Family members, future professionals offer roadmap to improving disability care
Thirteen future leaders in developmental disability care shared research and insights during the graduation reception of CDS’s Leadership Education in Neurodevelopmental and Related Disabilities (LEND) program last Friday at the Delaware Biotechnical Institute. The speakers, including parents of children with developmental disabilities and pre-professionals in fields ranging from special education to nutrition, were presenting the results of their LEND capstone projects.
One trainee, clinical psychologist Jessica Lorenzo-Gaier, reported how she investigated the reasons behind months-long wait times between identifying a potential developmental delay and scheduling a screening. Finding that complex diagnostic tools created a bottleneck, Lorenzo-Gaier suggested using a shorter initial screening followed by the more comprehensive version. Another trainee, parent Kendra Haynes, created a training video for doctors featuring family member testimonials about the process of seeing medical professionals. She recommended organizations such as the Delaware Network for Excellence in Autism and Autism Delaware use it in future trainings.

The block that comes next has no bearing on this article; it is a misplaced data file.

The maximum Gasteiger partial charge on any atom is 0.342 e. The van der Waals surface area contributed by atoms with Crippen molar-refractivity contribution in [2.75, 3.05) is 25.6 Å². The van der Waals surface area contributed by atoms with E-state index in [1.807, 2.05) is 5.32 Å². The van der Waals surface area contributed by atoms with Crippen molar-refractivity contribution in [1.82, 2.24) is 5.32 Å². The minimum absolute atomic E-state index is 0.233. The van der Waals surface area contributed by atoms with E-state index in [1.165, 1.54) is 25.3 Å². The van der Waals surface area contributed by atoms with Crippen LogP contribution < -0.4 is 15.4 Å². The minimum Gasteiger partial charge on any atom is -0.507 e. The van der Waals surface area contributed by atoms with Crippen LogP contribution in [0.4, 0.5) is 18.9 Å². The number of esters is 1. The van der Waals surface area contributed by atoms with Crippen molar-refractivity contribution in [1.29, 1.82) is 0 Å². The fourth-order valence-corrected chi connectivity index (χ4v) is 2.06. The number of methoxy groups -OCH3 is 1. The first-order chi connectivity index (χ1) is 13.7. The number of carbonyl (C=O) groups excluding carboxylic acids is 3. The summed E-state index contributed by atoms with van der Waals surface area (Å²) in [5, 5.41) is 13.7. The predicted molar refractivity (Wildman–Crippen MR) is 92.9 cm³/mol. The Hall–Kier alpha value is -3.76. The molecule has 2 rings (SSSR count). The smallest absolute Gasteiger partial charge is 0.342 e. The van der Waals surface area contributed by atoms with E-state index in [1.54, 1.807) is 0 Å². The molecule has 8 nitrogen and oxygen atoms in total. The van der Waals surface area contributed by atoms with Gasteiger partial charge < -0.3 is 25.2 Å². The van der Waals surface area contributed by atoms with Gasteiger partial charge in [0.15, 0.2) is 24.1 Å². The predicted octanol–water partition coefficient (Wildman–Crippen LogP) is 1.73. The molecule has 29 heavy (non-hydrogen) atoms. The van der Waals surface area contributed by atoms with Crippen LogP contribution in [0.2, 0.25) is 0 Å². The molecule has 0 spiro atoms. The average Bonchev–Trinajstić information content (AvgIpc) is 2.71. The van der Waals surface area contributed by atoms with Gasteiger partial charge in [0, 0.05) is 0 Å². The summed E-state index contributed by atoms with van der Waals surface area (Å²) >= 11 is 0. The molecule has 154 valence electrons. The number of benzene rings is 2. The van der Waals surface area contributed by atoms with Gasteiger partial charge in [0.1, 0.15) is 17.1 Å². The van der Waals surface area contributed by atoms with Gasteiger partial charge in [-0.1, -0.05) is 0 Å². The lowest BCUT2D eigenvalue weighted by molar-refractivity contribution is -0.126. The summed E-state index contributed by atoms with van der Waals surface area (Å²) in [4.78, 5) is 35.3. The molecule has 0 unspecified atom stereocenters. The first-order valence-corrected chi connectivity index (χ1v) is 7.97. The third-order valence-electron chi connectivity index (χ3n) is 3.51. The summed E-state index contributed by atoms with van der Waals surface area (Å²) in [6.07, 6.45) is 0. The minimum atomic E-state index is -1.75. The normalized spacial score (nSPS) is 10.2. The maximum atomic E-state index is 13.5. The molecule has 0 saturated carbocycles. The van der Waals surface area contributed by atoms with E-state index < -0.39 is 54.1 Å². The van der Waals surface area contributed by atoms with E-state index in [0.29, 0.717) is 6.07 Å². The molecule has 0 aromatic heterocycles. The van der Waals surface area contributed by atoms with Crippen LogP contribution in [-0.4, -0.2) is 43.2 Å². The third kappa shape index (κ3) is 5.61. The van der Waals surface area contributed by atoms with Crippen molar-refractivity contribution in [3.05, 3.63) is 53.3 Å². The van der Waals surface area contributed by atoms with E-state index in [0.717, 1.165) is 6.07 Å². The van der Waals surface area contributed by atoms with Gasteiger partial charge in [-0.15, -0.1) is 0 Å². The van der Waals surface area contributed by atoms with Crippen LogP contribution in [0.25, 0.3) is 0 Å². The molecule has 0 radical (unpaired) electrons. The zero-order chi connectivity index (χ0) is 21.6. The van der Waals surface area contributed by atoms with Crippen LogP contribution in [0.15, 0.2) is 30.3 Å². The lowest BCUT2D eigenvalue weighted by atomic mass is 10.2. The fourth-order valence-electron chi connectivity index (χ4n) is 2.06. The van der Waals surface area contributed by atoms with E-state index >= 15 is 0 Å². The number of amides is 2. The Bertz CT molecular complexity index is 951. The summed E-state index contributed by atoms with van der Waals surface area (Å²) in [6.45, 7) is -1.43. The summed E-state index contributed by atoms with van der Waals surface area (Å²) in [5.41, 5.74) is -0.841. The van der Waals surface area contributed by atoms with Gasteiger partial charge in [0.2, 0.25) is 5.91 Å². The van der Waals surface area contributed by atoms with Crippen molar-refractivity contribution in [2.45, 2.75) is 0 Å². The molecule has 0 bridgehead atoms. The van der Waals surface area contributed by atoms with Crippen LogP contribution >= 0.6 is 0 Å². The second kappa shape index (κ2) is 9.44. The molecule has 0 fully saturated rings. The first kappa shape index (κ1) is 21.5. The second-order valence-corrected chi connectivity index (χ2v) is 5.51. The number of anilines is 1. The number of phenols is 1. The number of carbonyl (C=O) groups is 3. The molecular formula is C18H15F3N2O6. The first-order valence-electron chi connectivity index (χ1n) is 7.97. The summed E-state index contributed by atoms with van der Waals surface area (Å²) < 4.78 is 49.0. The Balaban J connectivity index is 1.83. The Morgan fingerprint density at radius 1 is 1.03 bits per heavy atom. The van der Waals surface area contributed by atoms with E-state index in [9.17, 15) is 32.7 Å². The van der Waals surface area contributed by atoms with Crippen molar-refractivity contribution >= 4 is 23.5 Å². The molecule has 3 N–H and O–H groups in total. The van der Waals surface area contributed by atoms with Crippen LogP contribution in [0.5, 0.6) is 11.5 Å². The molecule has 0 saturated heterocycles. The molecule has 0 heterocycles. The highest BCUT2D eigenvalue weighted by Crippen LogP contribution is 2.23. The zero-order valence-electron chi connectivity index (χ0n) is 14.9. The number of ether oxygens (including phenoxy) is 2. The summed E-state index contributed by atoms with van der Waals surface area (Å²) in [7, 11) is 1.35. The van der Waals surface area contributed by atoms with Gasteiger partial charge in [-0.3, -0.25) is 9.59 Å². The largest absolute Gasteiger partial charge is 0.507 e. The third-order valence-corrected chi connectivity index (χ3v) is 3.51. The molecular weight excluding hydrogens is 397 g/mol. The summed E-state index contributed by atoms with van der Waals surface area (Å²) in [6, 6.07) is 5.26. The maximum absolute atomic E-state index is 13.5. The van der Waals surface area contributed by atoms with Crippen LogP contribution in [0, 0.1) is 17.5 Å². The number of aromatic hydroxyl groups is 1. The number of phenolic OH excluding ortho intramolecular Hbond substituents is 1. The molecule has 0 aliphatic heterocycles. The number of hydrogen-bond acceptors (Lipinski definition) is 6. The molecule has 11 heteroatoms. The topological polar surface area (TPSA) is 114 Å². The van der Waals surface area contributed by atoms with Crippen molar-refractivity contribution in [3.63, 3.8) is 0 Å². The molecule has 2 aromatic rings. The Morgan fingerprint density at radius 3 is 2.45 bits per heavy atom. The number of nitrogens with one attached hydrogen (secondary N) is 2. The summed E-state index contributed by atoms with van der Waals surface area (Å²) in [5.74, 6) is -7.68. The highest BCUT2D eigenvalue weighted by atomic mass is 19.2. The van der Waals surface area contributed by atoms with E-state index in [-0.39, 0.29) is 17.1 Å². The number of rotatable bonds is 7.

Apart from these projects, LEND trainees participate in interdisciplinary clinical observations, hear presentations from specialists and self-advocates and spend time with family mentors to learn about everyday life with a child with a developmental disability.
“The graduates today have put more than 400 hours of work into the field of autism and related disabilities,” said LEND Program Coordinator Stephanie Kaznica. They “will be going out into the workforce or returning to their community roles as stronger advocates, more informed leaders and more knowledgeable practitioners.”
This entry was posted in About CDS, News, News from CDS and tagged Autism, Autism Delaware, Delaware Network for Excellence in Autism (DNEA), family, Leadership Education in Neurodevelopmental and Related Disabilities (LEND), LEND.